This novel reminds me very much of Fates and Furies, which has the same structure and intent. However, Fates and Furies seems both more unlikely and more nuanced. The Happy Marriage deals in problems that can trouble marriage—infidelity, money issues, dislike of a spouse’s friends, real and imagined insults—but we see nothing of the more subtle aspects of human relations.

What does this book say about wives or about the experience of being a wife?

Although I think we’re ultimately supposed to sympathize with Amina, the two characters in this novel are so angry with each other that their whole relationship seems clichéd to me. I’m not sure what this book ultimately says about wives. Its main point seems to be a larger one about how people self-justify their own bad behavior and see things from their own point of view. Both of the narrators, but certainly the husband, are untrustworthy.

Still, it seems that the husband married to have a wife that he thought he could control. He picked a much younger woman who was in love with him and would be dependent upon him financially. Many of his other choices seem to be made from vanity about his position.

Literary Wives logoThe wife’s rights are changing under Moroccan law, but even though the book blurb mentions this, it does not seem important to the story except that she can prevent their divorce. In effect, the husband is reduced to blackening her name with everyone and depicting her as unstable.

But Amina seemed to be happy in their relationship as long as she could travel with him and thought he was being faithful. That is, she seemed content with being treated as a trophy wife until she had to stay home with the kids (and of course, this coincided with the infidelity, it seems). So, I’m not sure that her idea of marriage is any more strongly developed than his. In this particular marriage, everything seems to boil down to a struggle for control.

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Day 872: Elizabeth Is Missing

Cover for Elizabeth Is MIssingBefore I begin my review, here is a little bit of news about the Walter Scott Prize for Historical Fiction. Some of you may know that, along with Helen of She Reads Novels, I am attempting to read all the short-listed novels. Today the short list for 2016 was released. To see the list, check out my Walter Scott project page. I have only read one of the novels, but was disappointed, along with other readers, to see that A God in Ruins, which was on the long list, didn’t make the short list.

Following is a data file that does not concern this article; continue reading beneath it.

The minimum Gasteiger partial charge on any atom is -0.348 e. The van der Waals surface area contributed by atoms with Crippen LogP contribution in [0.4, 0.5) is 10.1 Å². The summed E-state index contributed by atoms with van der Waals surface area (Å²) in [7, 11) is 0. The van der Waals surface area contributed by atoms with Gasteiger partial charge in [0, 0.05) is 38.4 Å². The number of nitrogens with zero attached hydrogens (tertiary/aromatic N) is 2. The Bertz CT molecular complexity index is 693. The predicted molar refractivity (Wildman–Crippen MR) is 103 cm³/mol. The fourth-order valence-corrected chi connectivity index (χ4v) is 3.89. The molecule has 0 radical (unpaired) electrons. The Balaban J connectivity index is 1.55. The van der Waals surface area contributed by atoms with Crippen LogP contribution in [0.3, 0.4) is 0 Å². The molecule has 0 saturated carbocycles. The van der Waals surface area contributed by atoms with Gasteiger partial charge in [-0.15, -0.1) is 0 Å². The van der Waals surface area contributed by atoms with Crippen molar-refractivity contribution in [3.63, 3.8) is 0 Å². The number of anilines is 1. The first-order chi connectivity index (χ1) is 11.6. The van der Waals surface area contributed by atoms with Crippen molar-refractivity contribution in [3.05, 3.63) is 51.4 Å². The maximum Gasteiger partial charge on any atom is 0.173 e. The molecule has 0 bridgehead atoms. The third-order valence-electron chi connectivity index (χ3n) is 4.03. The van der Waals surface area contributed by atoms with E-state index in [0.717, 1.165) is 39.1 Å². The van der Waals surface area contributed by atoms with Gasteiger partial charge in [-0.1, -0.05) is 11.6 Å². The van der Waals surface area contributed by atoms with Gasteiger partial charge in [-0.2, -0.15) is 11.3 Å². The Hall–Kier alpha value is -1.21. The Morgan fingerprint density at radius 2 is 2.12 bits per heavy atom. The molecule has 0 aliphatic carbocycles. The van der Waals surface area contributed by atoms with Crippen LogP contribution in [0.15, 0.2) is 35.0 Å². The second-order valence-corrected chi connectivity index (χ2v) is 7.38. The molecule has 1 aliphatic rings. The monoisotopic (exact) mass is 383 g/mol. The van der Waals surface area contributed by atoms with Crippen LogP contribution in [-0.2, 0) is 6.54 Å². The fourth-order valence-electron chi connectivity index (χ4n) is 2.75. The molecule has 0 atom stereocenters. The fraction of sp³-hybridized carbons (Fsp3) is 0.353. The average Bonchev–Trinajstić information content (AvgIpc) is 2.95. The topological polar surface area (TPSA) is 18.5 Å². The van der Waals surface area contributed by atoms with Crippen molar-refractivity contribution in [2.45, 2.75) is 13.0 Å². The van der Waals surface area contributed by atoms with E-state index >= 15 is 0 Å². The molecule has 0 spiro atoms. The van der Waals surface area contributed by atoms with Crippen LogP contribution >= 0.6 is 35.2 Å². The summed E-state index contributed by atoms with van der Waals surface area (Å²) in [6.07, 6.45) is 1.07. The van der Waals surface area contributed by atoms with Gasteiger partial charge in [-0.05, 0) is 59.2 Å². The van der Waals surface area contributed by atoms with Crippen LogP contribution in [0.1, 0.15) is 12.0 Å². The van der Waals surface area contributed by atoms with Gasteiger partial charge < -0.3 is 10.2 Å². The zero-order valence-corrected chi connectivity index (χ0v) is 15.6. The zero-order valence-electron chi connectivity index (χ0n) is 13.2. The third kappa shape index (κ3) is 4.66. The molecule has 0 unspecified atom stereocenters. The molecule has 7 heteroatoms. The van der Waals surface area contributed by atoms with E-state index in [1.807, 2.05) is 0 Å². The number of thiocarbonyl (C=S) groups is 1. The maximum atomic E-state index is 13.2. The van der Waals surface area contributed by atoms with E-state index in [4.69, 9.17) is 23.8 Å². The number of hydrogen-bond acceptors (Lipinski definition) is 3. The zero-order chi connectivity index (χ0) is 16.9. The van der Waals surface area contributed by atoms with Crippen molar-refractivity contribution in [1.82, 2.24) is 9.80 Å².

* * *

Elizabeth Is Missing is—I won’t disguise it—the third book about Alzheimers I’ve read in the last six months. When the book blurb says Maud is forgetful, that’s putting it mildly. After only a few pages of this novel, I wondered why Maud was living alone.

Maud is an old lady who is having trouble keeping track of just about everything. She writes herself reminder notes but loses them. She makes endless cups of tea and forgets them. Her caregiver comes in every morning and makes her lunch and she has eaten it by 9:30. She remembers occasionally that her friend Elizabeth is missing. Elizabeth doesn’t answer her phone and she isn’t home. But no one pays attention to a dotty old lady.

Of course, we realize fairly quickly that Elizabeth isn’t missing, but Maud has a more important mystery in her life. When she was a young girl just after World War II, her older sister Sukey disappeared, never to be seen again. Although Maud’s short-term memory is inconsistent, there’s nothing wrong with her long-term memory, at least not at first, so the more coherent narrative is the time around Sukey’s disappearance. Maud finds the boundaries between the past and present blurring.

I found this novel extremely painful to read at times, even more so than Still Alice. However, it is certainly compelling although not perhaps as realistic as Still Alice is.

One thing that bothered me, although only a bit, is that Maud clearly has all the information she needs to solve her sister’s disappearance, if only she can make sense of it. But she tried to investigate when she was young, and she had the same information then. That she would finally solve it in her current condition is a bit hard to buy. We’re to understand that she found something before the action of the novel, though. At least, that’s what I think happened, since sometimes the narration from the point of view of a confused old woman is a little opaque.